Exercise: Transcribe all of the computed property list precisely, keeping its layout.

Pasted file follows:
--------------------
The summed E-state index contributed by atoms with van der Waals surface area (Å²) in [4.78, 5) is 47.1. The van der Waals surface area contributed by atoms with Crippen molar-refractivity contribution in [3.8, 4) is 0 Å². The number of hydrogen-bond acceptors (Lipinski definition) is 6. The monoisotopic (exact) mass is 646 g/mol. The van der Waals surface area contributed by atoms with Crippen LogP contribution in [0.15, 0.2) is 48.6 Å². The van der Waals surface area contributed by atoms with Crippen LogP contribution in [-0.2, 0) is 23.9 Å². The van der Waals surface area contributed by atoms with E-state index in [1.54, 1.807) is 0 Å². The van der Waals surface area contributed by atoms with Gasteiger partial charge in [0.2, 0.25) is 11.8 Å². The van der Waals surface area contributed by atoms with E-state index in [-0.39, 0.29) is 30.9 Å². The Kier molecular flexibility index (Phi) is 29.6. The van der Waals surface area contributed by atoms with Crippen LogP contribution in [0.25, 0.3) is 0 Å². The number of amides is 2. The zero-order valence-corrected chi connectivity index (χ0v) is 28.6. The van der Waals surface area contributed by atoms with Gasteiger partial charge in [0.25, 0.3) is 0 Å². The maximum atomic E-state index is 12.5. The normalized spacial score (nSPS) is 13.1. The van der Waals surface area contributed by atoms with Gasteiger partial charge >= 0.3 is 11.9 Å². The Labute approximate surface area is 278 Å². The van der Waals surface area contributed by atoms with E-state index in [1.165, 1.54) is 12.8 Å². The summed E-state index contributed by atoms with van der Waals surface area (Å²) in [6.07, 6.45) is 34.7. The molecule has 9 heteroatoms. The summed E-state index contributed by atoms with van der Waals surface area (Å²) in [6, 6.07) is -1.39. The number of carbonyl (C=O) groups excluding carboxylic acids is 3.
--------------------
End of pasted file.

The summed E-state index contributed by atoms with van der Waals surface area (Å²) in [4.78, 5) is 47.1. The van der Waals surface area contributed by atoms with Crippen molar-refractivity contribution in [3.8, 4) is 0 Å². The number of hydrogen-bond acceptors (Lipinski definition) is 6. The monoisotopic (exact) mass is 646 g/mol. The van der Waals surface area contributed by atoms with Crippen LogP contribution in [0.15, 0.2) is 48.6 Å². The van der Waals surface area contributed by atoms with Crippen LogP contribution in [-0.2, 0) is 23.9 Å². The van der Waals surface area contributed by atoms with E-state index in [1.54, 1.807) is 0 Å². The van der Waals surface area contributed by atoms with Gasteiger partial charge in [0.2, 0.25) is 11.8 Å². The van der Waals surface area contributed by atoms with E-state index in [-0.39, 0.29) is 30.9 Å². The Kier molecular flexibility index (Phi) is 29.6. The van der Waals surface area contributed by atoms with Crippen LogP contribution in [0.25, 0.3) is 0 Å². The number of amides is 2. The zero-order valence-corrected chi connectivity index (χ0v) is 28.6. The van der Waals surface area contributed by atoms with Gasteiger partial charge in [0.25, 0.3) is 0 Å². The maximum atomic E-state index is 12.5. The normalized spacial score (nSPS) is 13.1. The van der Waals surface area contributed by atoms with Gasteiger partial charge >= 0.3 is 11.9 Å². The Labute approximate surface area is 278 Å². The van der Waals surface area contributed by atoms with E-state index in [1.165, 1.54) is 12.8 Å². The summed E-state index contributed by atoms with van der Waals surface area (Å²) in [6.07, 6.45) is 34.7. The molecule has 9 heteroatoms. The summed E-state index contributed by atoms with van der Waals surface area (Å²) in [6, 6.07) is -1.39. The number of carbonyl (C=O) groups excluding carboxylic acids is 3.